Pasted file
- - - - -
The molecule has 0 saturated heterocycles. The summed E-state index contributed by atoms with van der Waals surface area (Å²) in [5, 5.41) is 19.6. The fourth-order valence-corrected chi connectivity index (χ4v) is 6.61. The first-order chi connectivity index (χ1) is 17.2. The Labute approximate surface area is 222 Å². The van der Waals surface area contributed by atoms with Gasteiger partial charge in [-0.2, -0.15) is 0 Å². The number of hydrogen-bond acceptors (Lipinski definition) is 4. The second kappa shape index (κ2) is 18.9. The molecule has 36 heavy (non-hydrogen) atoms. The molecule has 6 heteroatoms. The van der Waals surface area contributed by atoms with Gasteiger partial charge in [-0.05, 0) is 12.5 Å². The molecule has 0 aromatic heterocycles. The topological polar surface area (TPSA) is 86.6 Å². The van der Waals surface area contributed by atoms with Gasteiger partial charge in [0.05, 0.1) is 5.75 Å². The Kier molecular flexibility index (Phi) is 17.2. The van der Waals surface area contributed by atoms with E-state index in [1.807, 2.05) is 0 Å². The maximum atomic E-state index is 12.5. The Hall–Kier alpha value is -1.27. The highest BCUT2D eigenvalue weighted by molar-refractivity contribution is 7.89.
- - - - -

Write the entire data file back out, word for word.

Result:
The molecule has 0 saturated heterocycles. The summed E-state index contributed by atoms with van der Waals surface area (Å²) in [5, 5.41) is 19.6. The fourth-order valence-corrected chi connectivity index (χ4v) is 6.61. The first-order chi connectivity index (χ1) is 17.2. The Labute approximate surface area is 222 Å². The van der Waals surface area contributed by atoms with Gasteiger partial charge in [-0.2, -0.15) is 0 Å². The number of hydrogen-bond acceptors (Lipinski definition) is 4. The second kappa shape index (κ2) is 18.9. The molecule has 36 heavy (non-hydrogen) atoms. The molecule has 6 heteroatoms. The van der Waals surface area contributed by atoms with Gasteiger partial charge in [-0.05, 0) is 12.5 Å². The molecule has 0 aromatic heterocycles. The topological polar surface area (TPSA) is 86.6 Å². The van der Waals surface area contributed by atoms with Gasteiger partial charge in [0.05, 0.1) is 5.75 Å². The Kier molecular flexibility index (Phi) is 17.2. The van der Waals surface area contributed by atoms with E-state index in [1.807, 2.05) is 0 Å². The maximum atomic E-state index is 12.5. The Hall–Kier alpha value is -1.27. The highest BCUT2D eigenvalue weighted by molar-refractivity contribution is 7.89.